Tuesday, February 20, 2007

Happy Rosa Parks Day

So today is the anniversary of Rosa Parks decision not to give up her bus seat to a white man. And, unlike most people tell the story, I recently learned that she did not refuse to get up because she was too tired after having worked all day. In an interview with NPR that she gave several months before her death, she said that she was indeed tired but desire for social change more than weariness kept her from getting up. And a small decision, a small stand for change, fueled a much large movement for change. It's amazing! It gives me hope that social change of all types is still possible if people take the time to do their part. Not to rant, but it's been on my mind for awhile, especially in the classes I teach: there is so very little concept of social justice left in the average person's mind. My students seem to think that the world works a certain way and that there's nothing they can do about it so why try.

You don't even have to be an African-American to appreciate what Parks did. As a woman, I appreciate that she didn't leave the work of civil rights to men or politicians or anyone else; she saw what needed to be done and got involved. She was a true example of feminism, which oddly enough is another topic that keeps coming up lately (and I swear I'm not the one always bringing it up). Most people, women included, seem to have a pretty misguided or shallow view of feminism. Feminism is not about hating men. Feminism is not about wearing socks and Birks and not shaving. Feminism is not about telling a woman what she must do with her future. Equality and the opportunity to choose from any number of options is the name of the game. Can we really hate the group we want to become equal with? Don't hate the man; hate the ingrained cultural ideas about women that have been passed on for millinea. And you can wear whatever you want as long as it's for yourself...I'll be honest--I like a good lip gloss and enjoy having shaven legs :) And unlike a good friend of mine thinks, as a feminist, I'm not condemning a woman's choice to be a stay-at-home mother if she so chooses. That's what the modern feminist movement was all about--giving women options. As long as an individual gives back to the world in some way...And we've come full circle back to having a social conscience.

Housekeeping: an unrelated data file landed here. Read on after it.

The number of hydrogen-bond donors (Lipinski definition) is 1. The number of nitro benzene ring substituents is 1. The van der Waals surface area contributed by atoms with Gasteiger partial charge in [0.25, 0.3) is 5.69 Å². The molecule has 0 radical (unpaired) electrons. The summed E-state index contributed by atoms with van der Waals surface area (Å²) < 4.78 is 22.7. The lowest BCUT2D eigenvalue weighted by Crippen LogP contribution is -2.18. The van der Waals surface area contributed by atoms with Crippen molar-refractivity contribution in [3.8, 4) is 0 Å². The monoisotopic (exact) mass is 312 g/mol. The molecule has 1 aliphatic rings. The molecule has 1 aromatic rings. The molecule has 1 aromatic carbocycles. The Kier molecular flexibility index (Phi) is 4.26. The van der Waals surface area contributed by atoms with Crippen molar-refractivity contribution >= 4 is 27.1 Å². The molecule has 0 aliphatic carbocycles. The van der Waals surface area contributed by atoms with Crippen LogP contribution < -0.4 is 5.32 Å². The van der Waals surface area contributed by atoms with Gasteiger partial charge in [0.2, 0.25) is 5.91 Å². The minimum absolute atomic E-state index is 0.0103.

I'm not sure this blog would pass as completely coherent, but those are some of the issues that have been on my mind the last few days. I'll sit back now and wait for the controversy I'm sure will ensue.


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